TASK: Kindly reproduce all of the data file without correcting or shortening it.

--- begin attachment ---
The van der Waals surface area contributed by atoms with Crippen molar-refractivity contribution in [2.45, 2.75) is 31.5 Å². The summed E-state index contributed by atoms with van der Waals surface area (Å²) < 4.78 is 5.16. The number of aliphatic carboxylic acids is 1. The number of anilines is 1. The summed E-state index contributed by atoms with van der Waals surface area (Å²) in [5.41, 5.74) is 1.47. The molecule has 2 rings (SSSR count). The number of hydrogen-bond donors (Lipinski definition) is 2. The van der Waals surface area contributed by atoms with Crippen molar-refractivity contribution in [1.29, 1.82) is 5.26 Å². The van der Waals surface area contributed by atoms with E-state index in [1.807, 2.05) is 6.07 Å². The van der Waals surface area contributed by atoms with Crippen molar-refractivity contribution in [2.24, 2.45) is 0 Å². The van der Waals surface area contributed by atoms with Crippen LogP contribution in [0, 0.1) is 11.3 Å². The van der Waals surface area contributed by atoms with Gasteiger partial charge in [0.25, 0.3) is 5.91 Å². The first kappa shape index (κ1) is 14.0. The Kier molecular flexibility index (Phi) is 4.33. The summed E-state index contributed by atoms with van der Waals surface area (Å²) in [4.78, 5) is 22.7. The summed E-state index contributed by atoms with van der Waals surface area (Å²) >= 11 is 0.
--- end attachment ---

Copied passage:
The van der Waals surface area contributed by atoms with Crippen molar-refractivity contribution in [2.45, 2.75) is 31.5 Å². The summed E-state index contributed by atoms with van der Waals surface area (Å²) < 4.78 is 5.16. The number of aliphatic carboxylic acids is 1. The number of anilines is 1. The summed E-state index contributed by atoms with van der Waals surface area (Å²) in [5.41, 5.74) is 1.47. The molecule has 2 rings (SSSR count). The number of hydrogen-bond donors (Lipinski definition) is 2. The van der Waals surface area contributed by atoms with Crippen molar-refractivity contribution in [1.29, 1.82) is 5.26 Å². The van der Waals surface area contributed by atoms with E-state index in [1.807, 2.05) is 6.07 Å². The van der Waals surface area contributed by atoms with Crippen molar-refractivity contribution in [2.24, 2.45) is 0 Å². The van der Waals surface area contributed by atoms with Crippen LogP contribution in [0, 0.1) is 11.3 Å². The van der Waals surface area contributed by atoms with Gasteiger partial charge in [0.25, 0.3) is 5.91 Å². The first kappa shape index (κ1) is 14.0. The Kier molecular flexibility index (Phi) is 4.33. The summed E-state index contributed by atoms with van der Waals surface area (Å²) in [4.78, 5) is 22.7. The summed E-state index contributed by atoms with van der Waals surface area (Å²) >= 11 is 0.